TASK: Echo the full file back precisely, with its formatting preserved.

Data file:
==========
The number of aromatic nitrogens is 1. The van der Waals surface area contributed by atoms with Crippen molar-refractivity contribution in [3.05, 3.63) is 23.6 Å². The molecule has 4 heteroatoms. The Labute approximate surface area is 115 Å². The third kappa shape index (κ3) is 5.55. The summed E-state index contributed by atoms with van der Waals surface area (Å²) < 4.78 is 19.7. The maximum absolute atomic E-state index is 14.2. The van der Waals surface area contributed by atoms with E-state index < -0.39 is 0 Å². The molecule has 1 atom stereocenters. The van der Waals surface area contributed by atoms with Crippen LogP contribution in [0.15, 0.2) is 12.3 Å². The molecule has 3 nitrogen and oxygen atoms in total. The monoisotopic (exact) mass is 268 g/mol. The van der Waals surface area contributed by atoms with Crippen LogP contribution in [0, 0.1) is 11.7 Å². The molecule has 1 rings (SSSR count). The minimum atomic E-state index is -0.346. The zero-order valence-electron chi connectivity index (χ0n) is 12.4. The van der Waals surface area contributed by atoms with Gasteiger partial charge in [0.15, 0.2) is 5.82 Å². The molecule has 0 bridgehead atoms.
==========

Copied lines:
The number of aromatic nitrogens is 1. The van der Waals surface area contributed by atoms with Crippen molar-refractivity contribution in [3.05, 3.63) is 23.6 Å². The molecule has 4 heteroatoms. The Labute approximate surface area is 115 Å². The third kappa shape index (κ3) is 5.55. The summed E-state index contributed by atoms with van der Waals surface area (Å²) < 4.78 is 19.7. The maximum absolute atomic E-state index is 14.2. The van der Waals surface area contributed by atoms with E-state index < -0.39 is 0 Å². The molecule has 1 atom stereocenters. The van der Waals surface area contributed by atoms with Crippen LogP contribution in [0.15, 0.2) is 12.3 Å². The molecule has 3 nitrogen and oxygen atoms in total. The monoisotopic (exact) mass is 268 g/mol. The van der Waals surface area contributed by atoms with Crippen LogP contribution in [0, 0.1) is 11.7 Å². The molecule has 1 rings (SSSR count). The minimum atomic E-state index is -0.346. The zero-order valence-electron chi connectivity index (χ0n) is 12.4. The van der Waals surface area contributed by atoms with Gasteiger partial charge in [0.15, 0.2) is 5.82 Å². The molecule has 0 bridgehead atoms.